Here's a few tidbits of what I remember: I knew that the doctor was renowned for using robotics for knee replacements. I didn’t know what that meant and didn’t care to find out. Too much information for my small brain and oversized anxiety level. I never like that level of tech detail. But when they wheeled me into the operating room, standing next to my table was a gizmo that looked like a robot in a sci-fi movie and I giggled. Was this machine going to replace Dr. Ehrhart? Talk to the team in that weird speech from a film? I didn’t want to know, I still don’t.
I vaguely remember the food, which it seemed to me they were bringing constantly in oversized dishes. It looked disgusting and was inedible, everything resembling chunks of overcooked pot roast. I had no appetite at all, especially for this mess. I think the first time I ate anything was three days after surgery when Tom went to the cafeteria and brought us both very tasty quesadillas. I didn’t understand why nobody on the staff seemed concerned about my not eating anything at all. Tom now tells me that I did have some yogurt here and there and ice cream several times. Apparently that was enough.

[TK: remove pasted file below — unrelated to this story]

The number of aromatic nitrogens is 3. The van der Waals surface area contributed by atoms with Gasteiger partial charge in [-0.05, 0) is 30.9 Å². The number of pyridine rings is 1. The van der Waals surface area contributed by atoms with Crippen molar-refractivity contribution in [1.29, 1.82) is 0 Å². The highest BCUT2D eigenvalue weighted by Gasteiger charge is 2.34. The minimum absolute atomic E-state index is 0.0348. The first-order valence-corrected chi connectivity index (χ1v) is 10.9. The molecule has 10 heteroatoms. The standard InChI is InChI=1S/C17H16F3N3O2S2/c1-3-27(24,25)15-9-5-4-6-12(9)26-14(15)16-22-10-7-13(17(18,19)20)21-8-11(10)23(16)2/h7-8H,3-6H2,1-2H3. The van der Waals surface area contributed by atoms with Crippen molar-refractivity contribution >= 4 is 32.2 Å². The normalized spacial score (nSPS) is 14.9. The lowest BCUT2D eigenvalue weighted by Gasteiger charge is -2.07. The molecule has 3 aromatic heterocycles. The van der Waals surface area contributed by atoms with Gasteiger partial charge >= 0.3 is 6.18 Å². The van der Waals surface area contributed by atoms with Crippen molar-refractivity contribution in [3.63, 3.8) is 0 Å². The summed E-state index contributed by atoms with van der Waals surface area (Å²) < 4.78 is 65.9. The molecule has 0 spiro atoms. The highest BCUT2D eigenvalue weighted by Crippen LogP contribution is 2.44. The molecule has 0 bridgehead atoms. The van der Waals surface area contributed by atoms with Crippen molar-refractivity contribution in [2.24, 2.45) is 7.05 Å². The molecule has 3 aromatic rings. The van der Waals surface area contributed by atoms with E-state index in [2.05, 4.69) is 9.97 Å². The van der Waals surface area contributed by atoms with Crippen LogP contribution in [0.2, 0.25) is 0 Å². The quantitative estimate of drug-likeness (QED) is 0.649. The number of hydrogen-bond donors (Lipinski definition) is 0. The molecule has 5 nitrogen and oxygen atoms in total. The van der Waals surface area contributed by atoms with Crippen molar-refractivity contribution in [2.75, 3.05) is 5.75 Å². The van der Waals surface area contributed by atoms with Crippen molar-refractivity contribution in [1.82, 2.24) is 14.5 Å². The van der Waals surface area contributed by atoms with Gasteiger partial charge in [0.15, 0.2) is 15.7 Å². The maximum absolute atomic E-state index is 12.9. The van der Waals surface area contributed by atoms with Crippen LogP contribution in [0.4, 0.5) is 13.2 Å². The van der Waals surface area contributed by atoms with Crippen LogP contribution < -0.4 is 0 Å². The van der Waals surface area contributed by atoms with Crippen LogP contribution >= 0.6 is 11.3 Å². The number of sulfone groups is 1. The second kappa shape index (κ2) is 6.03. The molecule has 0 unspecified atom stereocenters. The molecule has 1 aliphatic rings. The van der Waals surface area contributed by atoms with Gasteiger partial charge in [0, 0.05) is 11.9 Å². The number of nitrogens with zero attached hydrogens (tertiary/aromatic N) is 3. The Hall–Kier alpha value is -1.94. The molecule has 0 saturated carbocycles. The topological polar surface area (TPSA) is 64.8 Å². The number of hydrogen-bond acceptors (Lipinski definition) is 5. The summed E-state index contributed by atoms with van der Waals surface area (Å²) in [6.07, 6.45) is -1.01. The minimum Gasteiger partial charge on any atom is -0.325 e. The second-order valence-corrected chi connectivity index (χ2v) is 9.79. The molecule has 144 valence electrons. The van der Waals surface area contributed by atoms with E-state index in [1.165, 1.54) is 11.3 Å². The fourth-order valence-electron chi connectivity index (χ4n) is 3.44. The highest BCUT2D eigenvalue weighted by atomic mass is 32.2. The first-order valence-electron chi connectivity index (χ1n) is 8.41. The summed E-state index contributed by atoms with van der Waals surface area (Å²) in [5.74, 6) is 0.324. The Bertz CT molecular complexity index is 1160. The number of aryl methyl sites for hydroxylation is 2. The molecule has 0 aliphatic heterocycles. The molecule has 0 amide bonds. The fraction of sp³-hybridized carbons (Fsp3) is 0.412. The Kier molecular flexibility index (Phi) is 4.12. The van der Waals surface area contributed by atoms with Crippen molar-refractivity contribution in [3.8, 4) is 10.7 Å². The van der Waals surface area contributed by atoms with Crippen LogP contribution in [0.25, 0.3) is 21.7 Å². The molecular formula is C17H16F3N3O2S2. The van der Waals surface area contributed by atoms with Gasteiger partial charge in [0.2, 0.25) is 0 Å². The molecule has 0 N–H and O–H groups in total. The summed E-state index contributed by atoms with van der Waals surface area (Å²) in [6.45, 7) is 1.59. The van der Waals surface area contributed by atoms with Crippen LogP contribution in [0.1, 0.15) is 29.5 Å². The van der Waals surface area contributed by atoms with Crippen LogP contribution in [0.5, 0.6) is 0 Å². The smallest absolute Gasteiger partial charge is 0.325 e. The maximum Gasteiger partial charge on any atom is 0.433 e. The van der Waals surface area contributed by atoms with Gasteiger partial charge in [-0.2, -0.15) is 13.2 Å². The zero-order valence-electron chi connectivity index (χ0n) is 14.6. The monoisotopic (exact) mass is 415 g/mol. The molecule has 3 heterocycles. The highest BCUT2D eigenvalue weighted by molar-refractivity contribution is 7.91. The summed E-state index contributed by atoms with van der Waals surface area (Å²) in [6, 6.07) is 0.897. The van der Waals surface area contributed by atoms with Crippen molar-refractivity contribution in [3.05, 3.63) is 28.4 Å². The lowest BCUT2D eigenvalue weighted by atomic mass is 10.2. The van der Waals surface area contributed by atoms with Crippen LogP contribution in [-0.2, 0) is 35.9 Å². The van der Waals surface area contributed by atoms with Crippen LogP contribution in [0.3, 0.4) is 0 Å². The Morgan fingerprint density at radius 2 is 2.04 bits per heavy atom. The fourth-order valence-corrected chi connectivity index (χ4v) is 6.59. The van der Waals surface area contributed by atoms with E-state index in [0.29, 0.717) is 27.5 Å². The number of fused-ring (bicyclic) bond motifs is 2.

I also recall hallucinating. One morning, when Tom wasn’t there as he had an early client, I felt certain I was going to die and almost immediately. I shrieked a lot to the nurse with my plight, kept dialing Tom on the phone while he calmly assured me each time he answered that I was ok. People gathered around, gave me some drug or other and placated me. I found out later that hallucinations are a common side effect of taking oxycodone which they were feeding me regularly for the pain.
A few words about that killer drug: It’s highly addictive, causes extreme reactions like mine, is a famous street drug, and is given because it’s a major pain killer that works quickly and efficiently and makes you feel happy. I’ll never take it again, even though they sent me home with a large bottle of it which sat on my bathroom sink as a reminder.